Each beneficiary under a H2020 project has an obligation to examine the possibility of protecting its results and protect them adequately if such results can reasonably be expected to be commercially or industrially exploited. The form of protection, its duration and geographical coverage should depend on and be adequate for the particular results. Nonetheless, the reference to industrial or commercial applicability means that not all results have to be protected. For instance, for results that are not expected to be commercially or industrially exploited or whose protection is impossible under European Union or national law or not justified, there is no such obligation.

Furthermore, when deciding whether to protect results or not, the beneficiaries must also consider the other beneficiaries’ legitimate interests and conform to all the relevant legal provisions, including the provisions set out in the Consortium Agreement. Where a participant does not intend to protect a result, it is also best practice to consider offering to transfer it to other consortium partners or third parties established in a Member State or associated country, better positioned for the exploitation of the results and willing to seek their protection.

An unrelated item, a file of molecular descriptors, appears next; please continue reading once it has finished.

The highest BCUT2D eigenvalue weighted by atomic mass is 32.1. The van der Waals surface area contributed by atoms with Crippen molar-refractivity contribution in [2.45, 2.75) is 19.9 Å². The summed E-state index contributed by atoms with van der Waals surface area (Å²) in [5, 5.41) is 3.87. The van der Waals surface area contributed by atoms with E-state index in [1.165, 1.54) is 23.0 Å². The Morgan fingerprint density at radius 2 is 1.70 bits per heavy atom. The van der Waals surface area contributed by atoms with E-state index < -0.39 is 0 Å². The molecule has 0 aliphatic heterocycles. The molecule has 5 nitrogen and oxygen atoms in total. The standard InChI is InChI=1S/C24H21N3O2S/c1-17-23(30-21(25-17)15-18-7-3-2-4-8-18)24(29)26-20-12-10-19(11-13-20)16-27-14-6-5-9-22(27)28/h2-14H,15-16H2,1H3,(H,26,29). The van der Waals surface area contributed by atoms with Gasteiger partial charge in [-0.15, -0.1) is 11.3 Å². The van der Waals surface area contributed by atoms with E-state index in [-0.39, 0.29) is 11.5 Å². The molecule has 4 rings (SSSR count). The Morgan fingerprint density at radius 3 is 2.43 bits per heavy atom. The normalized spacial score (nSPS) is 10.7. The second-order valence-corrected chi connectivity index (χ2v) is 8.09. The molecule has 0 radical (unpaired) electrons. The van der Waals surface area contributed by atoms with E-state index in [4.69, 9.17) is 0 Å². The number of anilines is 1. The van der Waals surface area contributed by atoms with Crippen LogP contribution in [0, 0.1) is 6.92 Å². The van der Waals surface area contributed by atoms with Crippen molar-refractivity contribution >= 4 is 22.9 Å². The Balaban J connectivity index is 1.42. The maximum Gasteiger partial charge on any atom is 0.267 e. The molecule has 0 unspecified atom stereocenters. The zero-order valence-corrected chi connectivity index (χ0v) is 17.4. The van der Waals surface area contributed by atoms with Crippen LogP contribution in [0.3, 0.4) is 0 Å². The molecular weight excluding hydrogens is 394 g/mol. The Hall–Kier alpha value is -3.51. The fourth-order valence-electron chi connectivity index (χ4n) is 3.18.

It is also to be noticed that if valuable results are left unprotected, the Commission may take over their ownership.